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Nonfiction Matters
Inside Nonfiction Matters

The Media Swirl

Books As Captured Time

I must admit, I’ve been caught up in the media swirl — the leak about Bluestonehenge, then getting to go on TV to explain the discovery (here is the clip if you want to see it:, then the press release about my old author cooking at the White House. It gets addictive — the world suddenly notices you and you want more. At the very same time, the wave of news about Vooks, ereaders, and the Google settlement is cresting. Whether from a personal Put Me In Coach, I’m Ready to Play desire for more media attention, or a big picture sense that some new bookish medium is aborning, every second seems to count. And that sense of immediacy — this moment, this press release, this invention — is the opposite of book time.
     As an editor, I am working with the Horn Book on a big book about books for children and teenagers. Recently we went over all of the text and a question came up about permissions. Is it OK to quote from another book in order to discuss it? The answer, lawyers tell us, is, it depends. If you are discussing a picture book, say, quoting ten words may mean you have used 10% of the book, or the entire key emotional/dramatic turn. So you have to pay hundreds of dollars. And that is just the direct cost. You have to slow down, identify which items might need perms, write for permission, negotiate the fee, decide if you really need those words. So weeks go by over ten words. Now I think the copyright laws are BROKEN, BROKEN, BROKEN. They do a great job of extracting money from the diligent few, and little to protect us against big pirates. But still, a book is made up of many choices like that 10 word decision — as an editor, a copy editor, a designer work slowly with an author to craft an object. Book time is slow.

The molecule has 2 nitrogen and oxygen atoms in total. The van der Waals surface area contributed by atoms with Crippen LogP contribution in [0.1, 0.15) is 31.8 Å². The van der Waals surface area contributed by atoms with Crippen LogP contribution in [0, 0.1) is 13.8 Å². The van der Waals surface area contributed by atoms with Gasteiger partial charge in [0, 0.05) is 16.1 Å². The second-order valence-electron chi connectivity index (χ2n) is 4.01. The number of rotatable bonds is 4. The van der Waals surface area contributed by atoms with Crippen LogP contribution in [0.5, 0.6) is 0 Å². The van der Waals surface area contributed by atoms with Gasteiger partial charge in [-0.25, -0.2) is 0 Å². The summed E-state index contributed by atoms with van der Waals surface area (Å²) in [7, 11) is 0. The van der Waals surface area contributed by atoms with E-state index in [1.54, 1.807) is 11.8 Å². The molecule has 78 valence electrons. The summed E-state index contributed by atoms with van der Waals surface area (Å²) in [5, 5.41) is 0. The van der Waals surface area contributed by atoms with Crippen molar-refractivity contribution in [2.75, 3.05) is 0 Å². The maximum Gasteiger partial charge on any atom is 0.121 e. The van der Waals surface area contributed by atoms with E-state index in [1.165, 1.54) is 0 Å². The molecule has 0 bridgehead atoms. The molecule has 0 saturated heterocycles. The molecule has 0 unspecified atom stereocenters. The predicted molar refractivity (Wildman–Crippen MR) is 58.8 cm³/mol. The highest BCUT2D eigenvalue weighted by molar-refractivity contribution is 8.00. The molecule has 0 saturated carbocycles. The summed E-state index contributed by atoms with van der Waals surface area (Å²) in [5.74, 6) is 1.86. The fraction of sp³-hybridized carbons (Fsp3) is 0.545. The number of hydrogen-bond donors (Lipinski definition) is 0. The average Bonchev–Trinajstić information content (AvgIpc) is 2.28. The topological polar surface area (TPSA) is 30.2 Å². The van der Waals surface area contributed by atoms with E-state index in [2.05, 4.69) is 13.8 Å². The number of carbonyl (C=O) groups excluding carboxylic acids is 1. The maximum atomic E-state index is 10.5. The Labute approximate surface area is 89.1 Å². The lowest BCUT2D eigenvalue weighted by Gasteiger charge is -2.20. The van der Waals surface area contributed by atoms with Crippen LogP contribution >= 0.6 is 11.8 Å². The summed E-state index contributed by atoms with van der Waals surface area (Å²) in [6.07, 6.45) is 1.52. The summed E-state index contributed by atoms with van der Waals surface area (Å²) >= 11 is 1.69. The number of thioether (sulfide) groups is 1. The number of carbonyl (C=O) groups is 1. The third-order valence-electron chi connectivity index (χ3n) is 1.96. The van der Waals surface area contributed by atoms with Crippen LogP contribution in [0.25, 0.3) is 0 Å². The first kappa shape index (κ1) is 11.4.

So I am left to wonder about time — do we have the time for books? Do books meet a need for slower time that we too often forget we have, as we rush through accelerated time. Or, best, how can we marry slow and fast time — harness the media to direct people to books. We are like travel agents — pointing out this Vacation Spot, this Ecotourist adventure, this Cultureheaven. We need to stand there in the media stream waving our arms and saying, Hey, when you want to slow down, come here, we have captured time, like those ancient insects preserved in amber. Books are captured time — that’s why we love them. But also why it is fun, every so often, to surf on the onrushing now.